Archive for the tag 'brooklyn chamber of commerce'

summerstroll-19

Whereas the first Sheepshead Summer Stroll ushered in the summer in June, this second one, held this past Sunday, capped off the season.

Hosted by Empower Sheepshead and the Brooklyn Chamber of Commerce, and sponsored by Sheepshead Bites, Assemblyman Steven Cymbrowitz, and the Kings Bay Y, the Sheepshead Summer Stroll closes down Sheepshead Bay Road to traffic and allows businesses to turn their storefronts inside-out for shopping, dining and entertaining – and a bunch of family friendly activities.

Take our photo tour of the Summer Stroll.

sheepsheadstroll-4

The first ever Sheepshead Stroll took place this Sunday drawing thousands of attendees, and highlighting local merchants through a block party atmosphere on Sheepshead Bay Road.

The Stroll is a local version of the Department of Transportation’s Weekend Walk initiative, in which the agency works with community partners to close down the road to traffic, and allows businesses to turn their storefronts inside-out for shopping, dining and entertaining. The event was hosted by Empower Sheepshead and the Brooklyn Chamber of Commerce, and sponsored by Sheepshead Bites, Assemblyman Steven Cymbrowitz, State Senator Marty Golden and the Kings Bay Y.

Blessed with beautiful weather, thousands came out for food samples, giveaways, kids entertainment, shopping and eating. Keep reading for the photo tour of the event.

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Photo from a Staten Island Weekend Walk (Source: NYCDOT/Flickr)

Sheepshead Bay Road will be transformed into a plaza full of outdoor cafes, kids activities and interactive, family-fun programming on Sunday, June 1, as the corridor becomes the latest participant of the Department of Transportation’s Weekend Walks series.

Initiated by the Brooklyn Chamber of Commerce and the burgeoning Sheepshead merchant’s association, the program sees the DOT partner with neighborhood organizations – in our case, Empower Sheepshead, Kings Bay Y, Assemblyman Steven Cymbrowitz and Sheepshead Bites – to produce a multi-block festival highlighting the area’s businesses and scenic waterfront.

The street will be closed to vehicular traffic and buses rerouted from East 15th Street to Emmons Avenue, as local eateries and shops extend their storefronts to the curb. There will be loads of kids activities on the asphalt – we’ve already lined up several through the Kings Bay Y as well as Sheepshead Bay Road’s Brainy Academy, who may have some hands-on Lego robotic displays – and more are on the way. There will be a curbside beer garden operated by Wheeler’s (and possibly other watering holes on the strip), and interactive exhibits from area cultural institutions are also in the works, as is a bevy of artwork and live music.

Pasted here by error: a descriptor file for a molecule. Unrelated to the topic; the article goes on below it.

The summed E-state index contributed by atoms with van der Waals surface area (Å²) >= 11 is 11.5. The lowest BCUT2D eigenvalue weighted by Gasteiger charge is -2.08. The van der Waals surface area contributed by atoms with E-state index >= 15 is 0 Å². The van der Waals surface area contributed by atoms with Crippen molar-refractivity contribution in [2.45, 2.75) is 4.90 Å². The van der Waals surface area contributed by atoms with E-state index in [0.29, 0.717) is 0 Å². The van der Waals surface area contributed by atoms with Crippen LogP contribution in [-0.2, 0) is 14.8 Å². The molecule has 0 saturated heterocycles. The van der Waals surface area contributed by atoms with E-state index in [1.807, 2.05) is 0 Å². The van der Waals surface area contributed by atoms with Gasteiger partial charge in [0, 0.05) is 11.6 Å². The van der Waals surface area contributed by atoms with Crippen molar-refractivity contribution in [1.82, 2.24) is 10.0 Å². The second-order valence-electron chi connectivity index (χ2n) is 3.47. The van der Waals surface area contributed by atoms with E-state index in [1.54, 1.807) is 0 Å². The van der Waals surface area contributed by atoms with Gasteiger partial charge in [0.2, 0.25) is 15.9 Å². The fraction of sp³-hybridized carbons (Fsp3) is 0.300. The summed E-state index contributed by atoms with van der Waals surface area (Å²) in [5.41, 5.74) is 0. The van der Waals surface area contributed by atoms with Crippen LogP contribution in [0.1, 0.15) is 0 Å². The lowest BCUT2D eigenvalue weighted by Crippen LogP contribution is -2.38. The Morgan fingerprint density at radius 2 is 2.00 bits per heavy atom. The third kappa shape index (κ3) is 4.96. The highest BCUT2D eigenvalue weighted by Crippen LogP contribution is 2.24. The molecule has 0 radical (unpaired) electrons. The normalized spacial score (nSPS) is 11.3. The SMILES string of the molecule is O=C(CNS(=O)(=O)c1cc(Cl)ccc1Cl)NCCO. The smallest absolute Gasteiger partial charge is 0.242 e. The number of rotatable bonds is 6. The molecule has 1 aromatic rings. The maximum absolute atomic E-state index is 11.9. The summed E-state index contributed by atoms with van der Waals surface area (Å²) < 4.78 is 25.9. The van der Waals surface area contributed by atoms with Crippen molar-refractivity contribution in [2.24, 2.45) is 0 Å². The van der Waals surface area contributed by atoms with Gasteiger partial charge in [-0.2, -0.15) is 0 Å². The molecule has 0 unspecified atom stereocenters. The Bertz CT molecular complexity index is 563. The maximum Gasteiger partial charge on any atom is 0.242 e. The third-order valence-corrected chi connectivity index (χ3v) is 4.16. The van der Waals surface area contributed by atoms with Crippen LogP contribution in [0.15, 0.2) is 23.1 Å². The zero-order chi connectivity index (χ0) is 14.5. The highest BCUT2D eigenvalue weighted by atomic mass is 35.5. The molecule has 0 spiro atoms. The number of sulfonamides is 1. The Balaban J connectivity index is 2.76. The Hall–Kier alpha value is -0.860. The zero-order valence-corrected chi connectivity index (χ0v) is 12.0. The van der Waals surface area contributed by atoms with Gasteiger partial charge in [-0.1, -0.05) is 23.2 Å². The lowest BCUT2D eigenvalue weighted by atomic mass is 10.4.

The event has yet to be named, although organizers are mulling the “Sheepshead Summer Stroll.” Suggestions made here in the comments and via our social media accounts will be considered.

Business owners, interested residents and organizations can get involved by attending an information session this coming Monday, May 5, at 11 a.m. at Wheeler’s Restaurant (1705 Sheepshead Bay Road). There, we’ll be hammering out more details on the programming, so if you’ve got a great idea for a street-side activity make sure you attend. (Note: there is absolutely no cost to business owners to get involved!)

And don’t forget: there’s also BayFest 2014 coming on May 18 on Emmons Avenue. Two awesome street fairs spotlighting the businesses, organizations and waterfront that bring our neighborhood to life!

Click for full flier

Click for full flier

A group of city planners and neighborhood activists will be meeting tomorrow, March 5, at 7:00 p.m. to begin creating a new comprehensive vision of the Sheepshead Bay waterfront’s commercial and recreational corridors.

The public forum, open to all and taking place at the Kings Bay Y Emmons Avenue Annex at 2801 Emmons Avenue, is organized by the Brooklyn Chamber of Commerce and NYU’s Wagner Capstone Team. Support for the initiative is being provided by Empower Sheepshead.

The Capstone program is doing the groundwork of the initiative, researching, conducting site visits, attempting to organize a merchant association and conducting interviews with local stakeholders.

The point of the plan is to come up with a slate of new proposal to reinvigorate the business and recreational life of Sheepshead Bay. The planners are looking to hear from residents and business owners on ideas to unify, beautify, strengthen and enrich the waterfront for years to come.

And while there have been many meetings on the future of Sheepshead Bay since Superstorm Sandy, the Capstone program has a record to stand behind of getting things done in New York City neighborhoods.

The program partners student planners with nonprofit organizations to help solve real-world business and planning problems. They’ve previously drawn up a vision to increase business along Bay Ridge’s 4th Avenue, and elements of that are currently being put into effect with help from city agencies. They’re also behind the proposals to reactivate the Crown Heights Armory.

Many Sheepshead Bay businesses began cleaning up as soon as the water receded. A new group is hoping to get them up and running faster in the future.

While there are plenty of groups operating in the hopes of making Sheepshead Bay’s homes and communities more resilient from future disasters, there have been none dedicated entirely to helping fortify the business industry and develop plans for faster recovery. Until now.